Archive for University College Dublin

the HMC algorithm meets the exchange algorithm

Posted in Mountains, pictures, Statistics, Travel, University life with tags , , , , , , , , on July 26, 2017 by xi'an

Julien Stoehr (now in Dublin, soon to join us as a new faculty in Paris-Dauphine!), Alan Benson and Nial Friel (both at UCD) arXived last week a paper entitled Noisy HMC for doubly-intractable distributions. Which considers solutions for adapting Hamiltonian Monte Carlo to target densities that involve a missing constant. In the sense of our workshop last year in Warwick. And in the theme pursued by Nial in the past years. The notion is thus to tackle a density π(θ)∞exp(V(X|θ)/Z(θ) when Z(θ) is intractable. In that case the gradient of log Z(θ) can be estimated as the expectation of the gradient of V(X|θ) [as a standard exponential family identity]. And the ratio of the Z(θ)’s appearing in the Metropolis ratio can be derived by Iain Murray’s exchange algorithm, based on simulations from the sampling distribution attached to the parameter in the denominator.

The resulting algorithm proposed by the authors thus uses N simulations of auxiliary variables at each step þ of the leapfrog part, towards an approximation of the gradient term, plus another N simulations for approximating the ratio of the normalising constants Z(θ)/Z(θ’). While justified from an importance sampling perspective, this approximation is quite poor when θ and θ’ differ. A better solution [as shown in the paper] is to take advantage of all leapfrog steps and of associated auxiliary simulations to build a telescopic product of ratios where the parameter values θ and θ’ are much closer. The main difficulty is in drawing a comparison with the exchange algorithm, since the noisy HMC version is computationally more demanding. (A secondary difficulty is in having an approximate algorithm that no longer leaves the target density stationary.)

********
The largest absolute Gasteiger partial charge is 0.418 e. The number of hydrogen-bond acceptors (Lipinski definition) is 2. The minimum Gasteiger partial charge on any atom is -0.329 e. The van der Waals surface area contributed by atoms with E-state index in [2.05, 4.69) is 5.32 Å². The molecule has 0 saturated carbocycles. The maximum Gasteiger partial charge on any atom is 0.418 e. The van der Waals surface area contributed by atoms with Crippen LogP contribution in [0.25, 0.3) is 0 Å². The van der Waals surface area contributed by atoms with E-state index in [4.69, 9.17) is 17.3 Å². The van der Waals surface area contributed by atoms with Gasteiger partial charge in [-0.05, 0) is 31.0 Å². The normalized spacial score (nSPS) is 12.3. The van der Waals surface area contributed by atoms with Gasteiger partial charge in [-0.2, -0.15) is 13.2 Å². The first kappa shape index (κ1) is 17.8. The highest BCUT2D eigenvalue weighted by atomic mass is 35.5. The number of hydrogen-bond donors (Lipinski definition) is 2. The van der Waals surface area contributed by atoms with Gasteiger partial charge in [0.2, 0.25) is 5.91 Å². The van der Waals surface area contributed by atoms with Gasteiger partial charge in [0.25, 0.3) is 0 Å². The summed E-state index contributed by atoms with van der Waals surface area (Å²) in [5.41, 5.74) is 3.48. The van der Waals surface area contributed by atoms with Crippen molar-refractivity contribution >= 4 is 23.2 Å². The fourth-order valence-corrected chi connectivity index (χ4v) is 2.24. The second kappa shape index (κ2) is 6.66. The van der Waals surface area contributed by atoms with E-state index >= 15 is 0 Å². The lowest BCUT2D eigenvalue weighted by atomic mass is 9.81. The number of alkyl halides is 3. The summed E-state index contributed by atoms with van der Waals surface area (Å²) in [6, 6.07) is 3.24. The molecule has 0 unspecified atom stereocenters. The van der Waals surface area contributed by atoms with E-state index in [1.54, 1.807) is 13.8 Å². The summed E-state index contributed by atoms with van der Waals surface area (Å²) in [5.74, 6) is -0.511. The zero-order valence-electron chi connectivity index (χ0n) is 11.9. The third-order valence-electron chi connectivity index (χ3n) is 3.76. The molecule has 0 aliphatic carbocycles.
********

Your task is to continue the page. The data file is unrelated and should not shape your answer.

Sudokus with minimum number of clues

Posted in Statistics, University life with tags , , on January 9, 2012 by xi'an

Yesterday, I spotted on a Spanish post on the minimal number of clues to solve a Sudoku in a unique way. The original paper was posted on arXiv on January 1, in the Data structure and algorithms category. The authors, Gary McGuire, Bastian Tugemann, and Gilles Civario from University College Dublin, have shown by an exhaustive search that no Sudoku with 16 clues exist (in the sense of having a unique solution). The actual computation actually tooks 7.1 million core hours on the Stokes machine, which is a cluster with 320 nodes, which represents about a year in real time! The Sudoku solver the authors used was Brian Turner’s open source solver. (Here is a review of solvers.) Very impressive…